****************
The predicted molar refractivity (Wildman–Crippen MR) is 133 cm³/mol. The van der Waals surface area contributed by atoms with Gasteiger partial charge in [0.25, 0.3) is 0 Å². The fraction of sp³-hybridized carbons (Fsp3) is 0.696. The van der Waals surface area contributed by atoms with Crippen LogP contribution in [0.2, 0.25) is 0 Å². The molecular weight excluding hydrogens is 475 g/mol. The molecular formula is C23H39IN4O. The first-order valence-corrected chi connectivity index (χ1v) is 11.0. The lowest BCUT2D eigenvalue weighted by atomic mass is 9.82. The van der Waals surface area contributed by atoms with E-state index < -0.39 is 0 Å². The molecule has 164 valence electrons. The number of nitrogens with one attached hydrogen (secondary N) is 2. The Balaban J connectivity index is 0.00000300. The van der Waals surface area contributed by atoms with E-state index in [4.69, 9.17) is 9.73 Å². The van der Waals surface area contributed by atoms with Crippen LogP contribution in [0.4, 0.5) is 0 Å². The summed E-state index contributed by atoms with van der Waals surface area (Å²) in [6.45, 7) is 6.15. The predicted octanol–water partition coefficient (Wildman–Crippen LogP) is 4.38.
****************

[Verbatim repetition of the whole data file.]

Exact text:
The predicted molar refractivity (Wildman–Crippen MR) is 133 cm³/mol. The van der Waals surface area contributed by atoms with Gasteiger partial charge in [0.25, 0.3) is 0 Å². The fraction of sp³-hybridized carbons (Fsp3) is 0.696. The van der Waals surface area contributed by atoms with Crippen LogP contribution in [0.2, 0.25) is 0 Å². The molecular weight excluding hydrogens is 475 g/mol. The molecular formula is C23H39IN4O. The first-order valence-corrected chi connectivity index (χ1v) is 11.0. The lowest BCUT2D eigenvalue weighted by atomic mass is 9.82. The van der Waals surface area contributed by atoms with E-state index < -0.39 is 0 Å². The molecule has 164 valence electrons. The number of nitrogens with one attached hydrogen (secondary N) is 2. The Balaban J connectivity index is 0.00000300. The van der Waals surface area contributed by atoms with E-state index in [4.69, 9.17) is 9.73 Å². The van der Waals surface area contributed by atoms with Crippen LogP contribution in [0.4, 0.5) is 0 Å². The summed E-state index contributed by atoms with van der Waals surface area (Å²) in [6.45, 7) is 6.15. The predicted octanol–water partition coefficient (Wildman–Crippen LogP) is 4.38.